Lecture notesThe reader and additional lecture material and exercises will be posted on Moodle.
LiteratureReader and additional lecture material on moodle.
Prerequisites / NoticeThe detailed semester program (syllabus) is made available to the students at the beginning of the semester.
During the lecture we will work with Moodle and eduApp. We ask that all students register themselves on these platforms before the lecture and to bring a laptop, tablet or smartphone to class, so that you can complete exercises using Moodle and eduApp.
CompetenciesCompetencies
Subject-specific CompetenciesConcepts and Theoriesassessed
Method-specific CompetenciesAnalytical Competenciesassessed
Social CompetenciesSensitivity to Diversityassessed
Personal CompetenciesCritical Thinkingassessed
Self-direction and Self-management assessed
351-1158-00LEconomics
Not for students belonging to D-MTEC!
W3 credits2GU. Renold, T. Bolli, P. McDonald, M. E. Oswald-Egg, F. Pusterla, A. Zubovic
AbstractThis course introduces basic economic concepts and theories. Beginning with microeconomics, the course starts with the topics of supply and demand, markets, and behavioral economics before moving on to the key macroeconomic concepts of national accounts, the labor market, trade, and monetary policy.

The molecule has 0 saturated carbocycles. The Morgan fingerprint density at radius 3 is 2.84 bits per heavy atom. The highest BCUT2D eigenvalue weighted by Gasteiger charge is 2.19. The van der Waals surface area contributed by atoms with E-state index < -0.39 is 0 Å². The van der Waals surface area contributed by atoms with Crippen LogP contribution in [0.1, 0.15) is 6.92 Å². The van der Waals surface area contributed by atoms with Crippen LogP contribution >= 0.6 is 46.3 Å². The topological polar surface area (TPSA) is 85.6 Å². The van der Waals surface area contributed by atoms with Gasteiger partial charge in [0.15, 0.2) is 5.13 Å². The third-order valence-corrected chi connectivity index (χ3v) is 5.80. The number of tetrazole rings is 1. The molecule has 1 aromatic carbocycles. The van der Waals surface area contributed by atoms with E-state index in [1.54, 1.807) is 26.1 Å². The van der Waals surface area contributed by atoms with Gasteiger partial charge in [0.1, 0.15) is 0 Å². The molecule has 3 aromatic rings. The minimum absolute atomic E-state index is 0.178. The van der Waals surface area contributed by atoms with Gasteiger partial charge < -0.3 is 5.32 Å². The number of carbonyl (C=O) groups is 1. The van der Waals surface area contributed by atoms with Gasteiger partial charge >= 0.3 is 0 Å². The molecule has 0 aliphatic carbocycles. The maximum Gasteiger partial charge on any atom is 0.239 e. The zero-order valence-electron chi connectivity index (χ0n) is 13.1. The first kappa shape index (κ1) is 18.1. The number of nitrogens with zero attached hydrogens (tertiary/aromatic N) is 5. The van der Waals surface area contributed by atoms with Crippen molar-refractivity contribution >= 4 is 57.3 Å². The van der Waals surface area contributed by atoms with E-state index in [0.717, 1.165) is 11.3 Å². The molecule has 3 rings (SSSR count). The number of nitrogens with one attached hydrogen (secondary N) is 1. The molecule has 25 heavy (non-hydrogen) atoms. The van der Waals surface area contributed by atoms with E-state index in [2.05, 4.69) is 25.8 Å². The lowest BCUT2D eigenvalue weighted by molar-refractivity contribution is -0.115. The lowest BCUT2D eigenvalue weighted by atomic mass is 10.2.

ObjectiveAfter successful completion of the course you will be able to:

-Describe the basic micro- and macroeconomic problems and theories.
-Introduce economic reasoning appropriately to a given topic.
-Evaluate economic measures.
ContentHouseholds, firms, supply and demand: How are household preferences and consumption patterns formed? How does a household react to price changes? How are goods prices formed? At what prices are companies willing to offer goods? How do we make economic decisions?

Markets: What is "perfect competition" and how does a competitive market work? Are monopolies always a bad thing? How can the state influence the market?

Market failure: What happens when prices give wrong signals?

Labour market: How do supply and demand work in the labour market? What influences unemployment?

National accounts: How big is the Swiss economy?

Foreign trade: Why do countries trade with each other? What are the consequences for the domestic market?

Money and inflation: What exactly is money? How does money creation work and what happens when there is too much (or too little) money on the market?

Students will be asked to apply these concepts to issues in their own field of study and to current issues in society. This goal will be achieved through participation in exercises, class discussions and reading material from current media. By the end of the course, students should be able to apply economic analysis confidently and independently.